The announcement that the Chief Rabbi of France Gilles Bernheim has resigned brings to an end his personal deliberation as to how to respond to the scandal that surrounded the disclosures concerning his having committed plagiarism several times and to having mis-represented his own academic credentials on numerous occasions. The fact that it should not have taken him so long and that he should not have equivocated, unfortunately, likely will remain the central focus of discussion about this embarrassing episode; but in fact this ugly scandal within the French Jewish community exposes several other problems which also need to be reviewed.
Rabbis as leaders within the Jewish community are respected for their piety, their writing, and their scholarship. It is not sermons, speeches, or public style which is the measure of a rabbi’s greatness and authority. By plagiarizing, Rabbi Bernheim has undermined the very essence of what all rabbis are judged on. Publishing the words of someone else and representing them as your own can be considered to be theft and according some rabbinic opinions is actually precisely that. While Rabbi Bernheim’s actions are not as heinous as pedophilia, or sexual harassment for which other clergy have been implicated, they certainly bring great pain and embarrassment to the Jewish community; especially in France. This is so despite France’s long traditional willingness to expect and tolerate all forms of scandal from public figures.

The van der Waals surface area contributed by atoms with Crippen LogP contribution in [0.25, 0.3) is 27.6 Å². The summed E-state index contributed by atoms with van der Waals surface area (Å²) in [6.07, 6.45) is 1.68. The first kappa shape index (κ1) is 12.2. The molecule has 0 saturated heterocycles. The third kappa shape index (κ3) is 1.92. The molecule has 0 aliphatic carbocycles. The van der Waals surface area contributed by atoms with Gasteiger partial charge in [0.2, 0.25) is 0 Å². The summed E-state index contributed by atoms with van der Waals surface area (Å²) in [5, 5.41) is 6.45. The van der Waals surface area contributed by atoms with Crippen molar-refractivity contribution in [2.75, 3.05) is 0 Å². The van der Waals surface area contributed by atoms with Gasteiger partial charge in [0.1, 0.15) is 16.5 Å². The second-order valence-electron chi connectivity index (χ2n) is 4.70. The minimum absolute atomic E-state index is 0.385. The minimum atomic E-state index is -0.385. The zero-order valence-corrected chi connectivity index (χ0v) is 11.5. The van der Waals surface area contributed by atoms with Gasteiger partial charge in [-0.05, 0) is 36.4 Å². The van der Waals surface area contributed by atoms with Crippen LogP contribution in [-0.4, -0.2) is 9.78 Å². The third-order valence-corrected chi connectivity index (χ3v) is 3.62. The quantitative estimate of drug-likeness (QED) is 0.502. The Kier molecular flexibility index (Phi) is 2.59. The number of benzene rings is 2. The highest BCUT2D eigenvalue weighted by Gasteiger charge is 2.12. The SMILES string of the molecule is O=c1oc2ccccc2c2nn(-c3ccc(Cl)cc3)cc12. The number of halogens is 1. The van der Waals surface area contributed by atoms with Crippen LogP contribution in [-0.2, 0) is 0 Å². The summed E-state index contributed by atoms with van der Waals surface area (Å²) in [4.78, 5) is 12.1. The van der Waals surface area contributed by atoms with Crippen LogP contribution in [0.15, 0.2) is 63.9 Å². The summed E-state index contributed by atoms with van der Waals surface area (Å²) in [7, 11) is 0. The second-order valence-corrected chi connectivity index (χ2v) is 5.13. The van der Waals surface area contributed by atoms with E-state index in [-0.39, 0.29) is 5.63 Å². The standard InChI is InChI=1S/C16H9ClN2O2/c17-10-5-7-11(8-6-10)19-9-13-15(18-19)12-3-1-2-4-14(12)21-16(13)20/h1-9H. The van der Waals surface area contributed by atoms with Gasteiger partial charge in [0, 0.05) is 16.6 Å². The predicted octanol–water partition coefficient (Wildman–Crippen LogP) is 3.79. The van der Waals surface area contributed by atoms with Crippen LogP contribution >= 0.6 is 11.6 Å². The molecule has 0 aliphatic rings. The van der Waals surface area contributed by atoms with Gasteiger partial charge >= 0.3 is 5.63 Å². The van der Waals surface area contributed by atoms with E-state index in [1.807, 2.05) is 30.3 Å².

Rabbi Bernheim’s conduct was clearly unconscionable; so much more so because he was a public personality not only within the French Jewish community but in his role representing the community to the French authorities. The shame that he has brought not only to himself but to the entire 600,000 or more Jews in France can only be exceeded by what consequences it might bring to the credibility and effectiveness of those who follow him in being accepted and respected as advocates for Jewish issues. Rabbi Bernheim had been in the lead in trying to fight the growing Muslim anti-Semitism in France. In addition, he had made significant inroads in interfaith dialogue. Now his successor and the leadership of the community will need to re-establish their credibility all over again.
There is another more complicated consequence to Rabbi Bernheim’s embarrassing behavior which relates more to the internal life of French Jewry. French Jews are overwhelmingly Sephardic today although before World War II they were almost totally Ashkenazi. When Rabbi Bernheim, an Ashkenazi scholar, was chosen to be Chief Rabbi, his selection had many implications in many French circles. He was seen as a more modern leader; a secularly educated figure; and considered to be more open, broad-minded, and enlightened than many of the leading French rabbis including the former Chief Rabbi; and his progressive philosophy was contrary to the direction that France’s religious Jewish community was moving. His resignation probably will reverse all of these directions as his successor is likely to be more traditional and less sensitive to a modern consideration of the contemporary agenda facing France’s Jews. At the beginning, he also will have less credibility within the larger French public. Given the fears and threats that many French Jews have about the Jewish situation in France today, the loss—to scandal—of a strong advocate at this moment could be very problematic.